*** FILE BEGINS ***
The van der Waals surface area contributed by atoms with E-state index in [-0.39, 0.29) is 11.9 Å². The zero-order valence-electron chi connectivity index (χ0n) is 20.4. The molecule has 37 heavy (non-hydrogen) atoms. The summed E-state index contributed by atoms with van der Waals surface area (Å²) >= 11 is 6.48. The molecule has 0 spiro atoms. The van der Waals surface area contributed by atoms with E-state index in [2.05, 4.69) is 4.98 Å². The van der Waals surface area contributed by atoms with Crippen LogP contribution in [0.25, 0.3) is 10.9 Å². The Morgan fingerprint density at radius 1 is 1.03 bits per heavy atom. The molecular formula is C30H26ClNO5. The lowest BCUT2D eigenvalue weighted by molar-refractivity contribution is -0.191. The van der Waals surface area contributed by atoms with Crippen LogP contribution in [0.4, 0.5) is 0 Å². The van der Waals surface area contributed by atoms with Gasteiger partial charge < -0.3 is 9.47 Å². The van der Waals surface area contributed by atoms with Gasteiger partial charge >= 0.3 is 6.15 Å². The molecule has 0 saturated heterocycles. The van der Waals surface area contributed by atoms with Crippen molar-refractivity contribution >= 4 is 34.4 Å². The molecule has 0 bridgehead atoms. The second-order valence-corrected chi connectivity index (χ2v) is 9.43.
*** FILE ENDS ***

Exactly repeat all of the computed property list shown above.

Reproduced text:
The van der Waals surface area contributed by atoms with E-state index in [-0.39, 0.29) is 11.9 Å². The zero-order valence-electron chi connectivity index (χ0n) is 20.4. The molecule has 37 heavy (non-hydrogen) atoms. The summed E-state index contributed by atoms with van der Waals surface area (Å²) >= 11 is 6.48. The molecule has 0 spiro atoms. The van der Waals surface area contributed by atoms with E-state index in [2.05, 4.69) is 4.98 Å². The van der Waals surface area contributed by atoms with Crippen LogP contribution in [0.25, 0.3) is 10.9 Å². The Morgan fingerprint density at radius 1 is 1.03 bits per heavy atom. The molecular formula is C30H26ClNO5. The lowest BCUT2D eigenvalue weighted by molar-refractivity contribution is -0.191. The van der Waals surface area contributed by atoms with Crippen LogP contribution in [0.4, 0.5) is 0 Å². The van der Waals surface area contributed by atoms with Gasteiger partial charge < -0.3 is 9.47 Å². The van der Waals surface area contributed by atoms with Gasteiger partial charge >= 0.3 is 6.15 Å². The molecule has 0 saturated heterocycles. The van der Waals surface area contributed by atoms with Crippen molar-refractivity contribution >= 4 is 34.4 Å². The molecule has 0 bridgehead atoms. The second-order valence-corrected chi connectivity index (χ2v) is 9.43.